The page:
Left at 7am. Arrived at Abbeville 12 noon. Went to office – found DMS was at Headquarters. Had lunch with Majors Fell and Birrell. Met Sir A. Bowlby. Couldn’t get a billet. Directly after lunch went to Boulogne which we got at about 4pm and had difficulty in finding DDMS. Went to No.13 which had only just arrived and was beginning to open in Casino. Went to No.7 Stationary which was also about to open in an hotel. Eventually found Col. Skinner at the wharf seeing the patients being conveyed from Ambulance trains to the Ships which were alongside. 4 Hospital trains, 1 Hospital Ship and 2 Naval ones already and 2 more Ships expected. Saw 11 General Hospital staff on a train in a siding which had also just arrived. Had dinner with Col. Skinner. The Hotel proprietor at first refused to give Miss Barbier and myself any. After dinner started back arrived at Abbeville 11.30pm. Stayed at the Hotel for the night.
Got very nice billets. Went to office gave DMS the information I had obtained before he and Col. Beveridge left for Boulogne to arrange abut Sisters for the new Hospital. Sent a telegram to the Red Cross in Paris and Miss Richards at Havre to send things to Orleans and Boulogne, both very much in need of them. Went to Station with Colonel Barefoot. Sent a letter and account of recent tour to Matron-in-Chief by King's Messenger. Visited the Pay Master about my imprest account, my travelling expenses and the many Hotel bills I had paid for many of nursing staff of general hospitals as they arrived.
The office of the Matron-in-Chief remained in Abbeville during the next four years until it moved to Boulogne on 1st August 1918.
Have now a table in Colonel Barefoot’s office which is a great convenience*. Have received an application for change of station for Miss Harvey QAIMNS – have arranged for her to go to 13 General Hospital and will see Miss Wilson before her arrival. Consulted DMS who approves.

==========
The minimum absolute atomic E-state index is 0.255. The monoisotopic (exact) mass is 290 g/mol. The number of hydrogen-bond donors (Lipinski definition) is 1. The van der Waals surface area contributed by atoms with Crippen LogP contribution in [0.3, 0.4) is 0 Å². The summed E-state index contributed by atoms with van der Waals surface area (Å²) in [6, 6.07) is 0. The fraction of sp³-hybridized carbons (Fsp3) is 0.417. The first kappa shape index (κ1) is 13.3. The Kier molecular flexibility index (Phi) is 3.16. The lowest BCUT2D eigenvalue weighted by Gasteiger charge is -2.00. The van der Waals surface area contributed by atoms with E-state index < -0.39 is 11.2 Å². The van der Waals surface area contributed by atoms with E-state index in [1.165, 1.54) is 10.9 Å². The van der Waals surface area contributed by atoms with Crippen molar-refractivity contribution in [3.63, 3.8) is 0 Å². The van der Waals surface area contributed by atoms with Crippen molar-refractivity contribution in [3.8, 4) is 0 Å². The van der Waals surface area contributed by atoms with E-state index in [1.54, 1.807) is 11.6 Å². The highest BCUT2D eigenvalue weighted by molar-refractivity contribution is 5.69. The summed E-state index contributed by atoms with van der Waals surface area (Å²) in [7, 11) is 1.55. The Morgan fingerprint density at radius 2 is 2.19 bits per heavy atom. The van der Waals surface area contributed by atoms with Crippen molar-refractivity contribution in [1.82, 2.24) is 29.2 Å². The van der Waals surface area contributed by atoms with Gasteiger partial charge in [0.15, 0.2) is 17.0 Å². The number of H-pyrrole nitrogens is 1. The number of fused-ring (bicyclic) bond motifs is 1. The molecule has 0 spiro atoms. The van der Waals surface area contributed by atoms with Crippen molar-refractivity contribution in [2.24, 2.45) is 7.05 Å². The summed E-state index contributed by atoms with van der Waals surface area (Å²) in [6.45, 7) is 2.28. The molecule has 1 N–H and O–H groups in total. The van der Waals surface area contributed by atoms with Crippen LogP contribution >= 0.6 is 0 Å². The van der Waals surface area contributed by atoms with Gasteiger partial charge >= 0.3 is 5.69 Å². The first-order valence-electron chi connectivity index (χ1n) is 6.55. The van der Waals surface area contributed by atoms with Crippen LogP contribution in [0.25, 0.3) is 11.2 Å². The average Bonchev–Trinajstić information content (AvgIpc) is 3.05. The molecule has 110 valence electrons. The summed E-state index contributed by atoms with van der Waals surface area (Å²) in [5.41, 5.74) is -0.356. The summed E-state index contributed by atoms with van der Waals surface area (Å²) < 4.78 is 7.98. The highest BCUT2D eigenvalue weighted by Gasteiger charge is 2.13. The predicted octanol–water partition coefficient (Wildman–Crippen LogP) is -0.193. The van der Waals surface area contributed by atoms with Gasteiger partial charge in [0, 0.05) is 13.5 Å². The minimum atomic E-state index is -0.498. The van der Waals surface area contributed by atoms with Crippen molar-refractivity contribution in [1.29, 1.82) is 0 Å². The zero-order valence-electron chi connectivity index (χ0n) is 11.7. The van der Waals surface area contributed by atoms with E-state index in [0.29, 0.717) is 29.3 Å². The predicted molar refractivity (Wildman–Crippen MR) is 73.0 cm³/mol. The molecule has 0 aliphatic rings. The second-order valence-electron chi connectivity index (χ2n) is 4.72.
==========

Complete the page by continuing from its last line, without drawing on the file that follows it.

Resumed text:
*By the Armistice, this one table had become a suite of offices and a staff of 20!
Saw DMS who spoke about the light in which French people considered trained nurses in France. Heard that Surgeon General McPherson was expected. Saw Colonel Ferguson who was passing through with his convoy of ambulances, who spoke of the trains where so many improvements have been made of late and where still more are required. Saw Major Douglas and Mr. Gordon Watson who were still waiting about looking out for a Hospital for the Duchess of Westminster.
The DMS and Colonel Beveridge went to Headquarters. I went to the Chief Pay Master about my imprest account which I was granted so that I could pay the bills for the nursing staffs when we first arrived. The chauffeurs French – have some difficulty about getting their pay. The French are arranging about this matter. Sent a wire requesting all nurses belonging to No.7 to return to Le Mans.
DMS returned from Headquarters rather worried and very busy. Answered many Matrons’ letters. Received another letter from M-in-C not quite satisfactory and which I answered at once referring to her previous letters. In consequence of the pressure of work and the long intervals which has until now been obliged to elapse before the receipt of a letter and the answer, has made matters difficult. This difficulty has been removed by being able to send each day if necessary by the King's Messenger and get a reply at once.